This movie makes me want to have kids so I can show it to them, when they get to modern history at school. The total regime itself is absurd and jokes about it are dark, dark, dark.
February 11, 2019
Was excited to see this based on the ratings. Thought is was badly miscast. You never get the sense that these men could have won WWII and were feared enough during the Purges. Disappointing, as I like Buscemi, Issacs, etc.
½ February 6, 2019
The film shows in a comical way events that were tragic. Only from that point of view you can understand and justificate historical fails (for example, recording of the initial concert was much more demential in the real story). Anyway, although is not a marvelous satyrical movie, you can watch it without great damage to your soul.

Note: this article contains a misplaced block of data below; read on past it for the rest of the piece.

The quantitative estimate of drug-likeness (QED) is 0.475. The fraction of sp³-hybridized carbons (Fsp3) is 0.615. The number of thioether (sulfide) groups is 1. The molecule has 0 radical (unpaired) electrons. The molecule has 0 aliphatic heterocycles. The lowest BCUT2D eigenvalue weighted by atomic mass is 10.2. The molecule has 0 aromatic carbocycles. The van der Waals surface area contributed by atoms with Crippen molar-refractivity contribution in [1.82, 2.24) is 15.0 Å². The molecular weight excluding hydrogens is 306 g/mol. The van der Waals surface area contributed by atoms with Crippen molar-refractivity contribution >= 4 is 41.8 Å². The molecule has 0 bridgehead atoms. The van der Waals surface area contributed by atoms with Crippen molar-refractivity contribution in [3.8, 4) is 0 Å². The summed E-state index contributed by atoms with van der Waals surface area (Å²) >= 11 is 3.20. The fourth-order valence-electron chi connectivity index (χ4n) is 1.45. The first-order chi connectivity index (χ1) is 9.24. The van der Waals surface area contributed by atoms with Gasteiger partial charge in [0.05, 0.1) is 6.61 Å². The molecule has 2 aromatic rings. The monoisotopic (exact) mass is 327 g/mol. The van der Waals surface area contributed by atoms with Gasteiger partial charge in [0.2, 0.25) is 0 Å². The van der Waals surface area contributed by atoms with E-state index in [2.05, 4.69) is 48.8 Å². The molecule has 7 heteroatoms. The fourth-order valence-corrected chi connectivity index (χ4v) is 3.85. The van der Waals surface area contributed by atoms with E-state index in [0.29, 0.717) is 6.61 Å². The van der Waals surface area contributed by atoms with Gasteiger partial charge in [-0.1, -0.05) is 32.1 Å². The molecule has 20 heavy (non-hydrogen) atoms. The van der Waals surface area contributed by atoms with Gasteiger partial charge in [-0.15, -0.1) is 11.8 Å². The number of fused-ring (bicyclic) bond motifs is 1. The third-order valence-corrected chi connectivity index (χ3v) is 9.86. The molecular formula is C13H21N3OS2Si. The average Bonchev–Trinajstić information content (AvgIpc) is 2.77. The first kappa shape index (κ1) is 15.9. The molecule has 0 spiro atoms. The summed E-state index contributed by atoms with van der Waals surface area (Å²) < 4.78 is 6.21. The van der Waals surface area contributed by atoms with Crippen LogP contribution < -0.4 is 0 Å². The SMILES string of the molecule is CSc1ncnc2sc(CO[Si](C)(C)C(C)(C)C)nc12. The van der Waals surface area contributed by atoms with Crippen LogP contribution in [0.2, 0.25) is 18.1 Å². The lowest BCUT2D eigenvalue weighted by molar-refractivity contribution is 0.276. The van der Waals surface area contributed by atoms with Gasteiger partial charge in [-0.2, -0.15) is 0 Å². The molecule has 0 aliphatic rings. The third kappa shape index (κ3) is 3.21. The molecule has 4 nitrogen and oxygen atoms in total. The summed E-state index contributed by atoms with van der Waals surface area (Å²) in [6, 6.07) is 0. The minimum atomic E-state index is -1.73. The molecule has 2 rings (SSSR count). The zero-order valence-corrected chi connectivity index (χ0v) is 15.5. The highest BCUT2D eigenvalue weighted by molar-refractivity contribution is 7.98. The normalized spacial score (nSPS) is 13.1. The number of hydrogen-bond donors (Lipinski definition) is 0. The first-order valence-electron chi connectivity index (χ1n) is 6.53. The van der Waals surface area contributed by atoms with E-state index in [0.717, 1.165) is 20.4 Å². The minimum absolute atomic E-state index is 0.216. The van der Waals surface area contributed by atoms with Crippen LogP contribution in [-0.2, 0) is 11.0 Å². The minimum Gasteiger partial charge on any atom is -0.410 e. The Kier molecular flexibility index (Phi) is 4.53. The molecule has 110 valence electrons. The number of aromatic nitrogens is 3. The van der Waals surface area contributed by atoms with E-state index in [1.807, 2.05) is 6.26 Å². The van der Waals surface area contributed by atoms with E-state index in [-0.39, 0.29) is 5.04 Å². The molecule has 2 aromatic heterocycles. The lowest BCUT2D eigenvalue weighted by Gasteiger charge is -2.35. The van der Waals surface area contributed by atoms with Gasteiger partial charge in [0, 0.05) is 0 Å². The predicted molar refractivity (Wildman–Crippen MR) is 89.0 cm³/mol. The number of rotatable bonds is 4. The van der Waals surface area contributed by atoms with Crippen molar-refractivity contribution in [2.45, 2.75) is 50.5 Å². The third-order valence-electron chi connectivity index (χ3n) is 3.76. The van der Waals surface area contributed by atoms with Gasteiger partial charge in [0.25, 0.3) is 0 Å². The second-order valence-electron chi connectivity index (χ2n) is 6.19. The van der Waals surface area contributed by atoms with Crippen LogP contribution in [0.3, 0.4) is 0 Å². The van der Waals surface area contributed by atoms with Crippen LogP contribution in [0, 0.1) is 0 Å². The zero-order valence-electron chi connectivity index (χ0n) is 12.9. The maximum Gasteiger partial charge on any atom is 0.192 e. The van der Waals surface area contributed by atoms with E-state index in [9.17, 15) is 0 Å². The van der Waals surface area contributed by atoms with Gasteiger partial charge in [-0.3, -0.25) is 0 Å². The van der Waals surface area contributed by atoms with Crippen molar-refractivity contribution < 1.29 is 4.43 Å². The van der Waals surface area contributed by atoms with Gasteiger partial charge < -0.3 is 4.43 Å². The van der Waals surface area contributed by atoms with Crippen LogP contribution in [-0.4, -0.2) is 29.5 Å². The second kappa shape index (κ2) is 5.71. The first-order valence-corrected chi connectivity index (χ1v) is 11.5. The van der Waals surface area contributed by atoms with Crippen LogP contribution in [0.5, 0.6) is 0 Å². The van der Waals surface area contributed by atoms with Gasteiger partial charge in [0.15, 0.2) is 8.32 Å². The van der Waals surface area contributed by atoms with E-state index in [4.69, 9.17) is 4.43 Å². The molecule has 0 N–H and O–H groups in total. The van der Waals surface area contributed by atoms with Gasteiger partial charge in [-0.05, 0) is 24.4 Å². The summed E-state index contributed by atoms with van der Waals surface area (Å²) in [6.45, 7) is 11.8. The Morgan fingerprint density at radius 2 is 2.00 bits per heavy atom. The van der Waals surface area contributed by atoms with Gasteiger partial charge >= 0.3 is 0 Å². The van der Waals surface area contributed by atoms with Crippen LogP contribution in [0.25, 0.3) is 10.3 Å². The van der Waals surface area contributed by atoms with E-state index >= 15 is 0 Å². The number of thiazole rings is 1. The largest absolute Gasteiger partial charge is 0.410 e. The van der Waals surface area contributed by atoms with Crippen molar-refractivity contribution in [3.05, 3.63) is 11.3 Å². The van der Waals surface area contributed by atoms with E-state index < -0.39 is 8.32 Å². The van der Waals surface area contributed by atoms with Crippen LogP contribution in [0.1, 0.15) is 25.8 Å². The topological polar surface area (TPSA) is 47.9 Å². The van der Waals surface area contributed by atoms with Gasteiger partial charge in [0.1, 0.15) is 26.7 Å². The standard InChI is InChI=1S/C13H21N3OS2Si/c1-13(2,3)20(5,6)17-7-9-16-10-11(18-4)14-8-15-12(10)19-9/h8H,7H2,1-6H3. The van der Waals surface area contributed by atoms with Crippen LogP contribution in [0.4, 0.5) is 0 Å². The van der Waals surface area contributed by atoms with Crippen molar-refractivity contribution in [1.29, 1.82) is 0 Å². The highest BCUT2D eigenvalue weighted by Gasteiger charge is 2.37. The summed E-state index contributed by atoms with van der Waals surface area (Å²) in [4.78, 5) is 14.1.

February 4, 2019
The movie was unrealistic about what actually happen... And most of the movie was "f you.. F you.." So much cussing.. And the way he died was so untruthful.. So all together they madd the movie terribly..
February 3, 2019
This almost felt like a Cohen Bros. film with it's quirky feel and oddly written characters. I'm not sure how much of this was actually based on true historical facts, but I'm going to guess it's a 50/50 shot. The humor is dry mostly and I wasn't really into this so much. Consider this a 'meh'.
½ February 1, 2019
Do not watch this garbage under any circumstances! (I can't even call it "movie")
I can not believe that Steve Buscemi, such a great actor, actually stepped into this big stinky pile of a horse shit.
This miscarriage, boring and dumb thing, wasted 20 minutes of my life and about 150MB of my internet traffic.
Stay away from this kind of garbage... things... (still can't call it a movie...)
January 26, 2019
As you would expect from Iannucci, The Death of Stalin is an intricately staged political satire and ensemble piece populated with despicable characters spouting hilarious and quotable lines. The 1950s Soviet setting means the black humour is blacker than ever, but the tone is expertly balanced; the farcical bits are very funny, and the darker elements have real gravity.
½ January 23, 2019
Good, but not Iannucci's best work.